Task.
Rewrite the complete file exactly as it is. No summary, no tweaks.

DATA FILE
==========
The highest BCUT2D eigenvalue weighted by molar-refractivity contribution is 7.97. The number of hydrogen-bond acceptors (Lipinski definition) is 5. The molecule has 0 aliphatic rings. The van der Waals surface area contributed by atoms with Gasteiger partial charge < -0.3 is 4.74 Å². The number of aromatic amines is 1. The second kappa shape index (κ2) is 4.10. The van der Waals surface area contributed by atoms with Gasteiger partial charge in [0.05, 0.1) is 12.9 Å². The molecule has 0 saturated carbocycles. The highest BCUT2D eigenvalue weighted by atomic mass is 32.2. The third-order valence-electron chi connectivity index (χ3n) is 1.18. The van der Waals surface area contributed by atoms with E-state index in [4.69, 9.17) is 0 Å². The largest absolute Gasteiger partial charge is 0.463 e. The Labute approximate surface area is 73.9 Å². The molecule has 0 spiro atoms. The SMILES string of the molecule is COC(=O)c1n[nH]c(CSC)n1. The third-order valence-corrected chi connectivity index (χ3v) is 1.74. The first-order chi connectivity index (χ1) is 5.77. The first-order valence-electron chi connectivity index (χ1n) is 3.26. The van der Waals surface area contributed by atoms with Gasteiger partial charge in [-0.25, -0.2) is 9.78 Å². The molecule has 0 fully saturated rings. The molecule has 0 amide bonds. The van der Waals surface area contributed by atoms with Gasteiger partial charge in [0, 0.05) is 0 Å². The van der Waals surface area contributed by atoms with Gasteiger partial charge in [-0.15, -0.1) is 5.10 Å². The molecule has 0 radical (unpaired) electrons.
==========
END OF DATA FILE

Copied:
The highest BCUT2D eigenvalue weighted by molar-refractivity contribution is 7.97. The number of hydrogen-bond acceptors (Lipinski definition) is 5. The molecule has 0 aliphatic rings. The van der Waals surface area contributed by atoms with Gasteiger partial charge < -0.3 is 4.74 Å². The number of aromatic amines is 1. The second kappa shape index (κ2) is 4.10. The van der Waals surface area contributed by atoms with Gasteiger partial charge in [0.05, 0.1) is 12.9 Å². The molecule has 0 saturated carbocycles. The highest BCUT2D eigenvalue weighted by atomic mass is 32.2. The third-order valence-electron chi connectivity index (χ3n) is 1.18. The van der Waals surface area contributed by atoms with E-state index in [4.69, 9.17) is 0 Å². The largest absolute Gasteiger partial charge is 0.463 e. The Labute approximate surface area is 73.9 Å². The molecule has 0 spiro atoms. The SMILES string of the molecule is COC(=O)c1n[nH]c(CSC)n1. The third-order valence-corrected chi connectivity index (χ3v) is 1.74. The first-order chi connectivity index (χ1) is 5.77. The first-order valence-electron chi connectivity index (χ1n) is 3.26. The van der Waals surface area contributed by atoms with Gasteiger partial charge in [-0.25, -0.2) is 9.78 Å². The molecule has 0 fully saturated rings. The molecule has 0 amide bonds. The van der Waals surface area contributed by atoms with Gasteiger partial charge in [0, 0.05) is 0 Å². The van der Waals surface area contributed by atoms with Gasteiger partial charge in [-0.15, -0.1) is 5.10 Å². The molecule has 0 radical (unpaired) electrons.